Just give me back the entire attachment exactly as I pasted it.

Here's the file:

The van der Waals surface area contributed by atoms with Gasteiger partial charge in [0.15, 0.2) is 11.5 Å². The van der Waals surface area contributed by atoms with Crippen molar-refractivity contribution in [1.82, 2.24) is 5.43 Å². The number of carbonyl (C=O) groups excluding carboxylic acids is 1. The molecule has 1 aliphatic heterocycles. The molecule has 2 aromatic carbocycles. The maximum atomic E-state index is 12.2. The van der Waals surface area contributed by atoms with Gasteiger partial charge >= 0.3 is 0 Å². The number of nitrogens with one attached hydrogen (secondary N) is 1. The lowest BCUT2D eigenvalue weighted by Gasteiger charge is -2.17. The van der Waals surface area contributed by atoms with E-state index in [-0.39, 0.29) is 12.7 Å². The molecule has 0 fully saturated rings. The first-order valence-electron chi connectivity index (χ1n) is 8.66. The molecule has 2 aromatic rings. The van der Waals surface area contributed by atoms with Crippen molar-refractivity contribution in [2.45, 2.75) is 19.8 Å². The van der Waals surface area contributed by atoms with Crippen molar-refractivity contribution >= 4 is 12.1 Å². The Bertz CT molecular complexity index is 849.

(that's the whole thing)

The van der Waals surface area contributed by atoms with Gasteiger partial charge in [0.15, 0.2) is 11.5 Å². The van der Waals surface area contributed by atoms with Crippen molar-refractivity contribution in [1.82, 2.24) is 5.43 Å². The number of carbonyl (C=O) groups excluding carboxylic acids is 1. The molecule has 1 aliphatic heterocycles. The molecule has 2 aromatic carbocycles. The maximum atomic E-state index is 12.2. The van der Waals surface area contributed by atoms with Gasteiger partial charge >= 0.3 is 0 Å². The number of nitrogens with one attached hydrogen (secondary N) is 1. The lowest BCUT2D eigenvalue weighted by Gasteiger charge is -2.17. The van der Waals surface area contributed by atoms with E-state index in [-0.39, 0.29) is 12.7 Å². The molecule has 0 fully saturated rings. The first-order valence-electron chi connectivity index (χ1n) is 8.66. The molecule has 2 aromatic rings. The van der Waals surface area contributed by atoms with Crippen molar-refractivity contribution in [2.45, 2.75) is 19.8 Å². The van der Waals surface area contributed by atoms with Crippen molar-refractivity contribution >= 4 is 12.1 Å². The Bertz CT molecular complexity index is 849.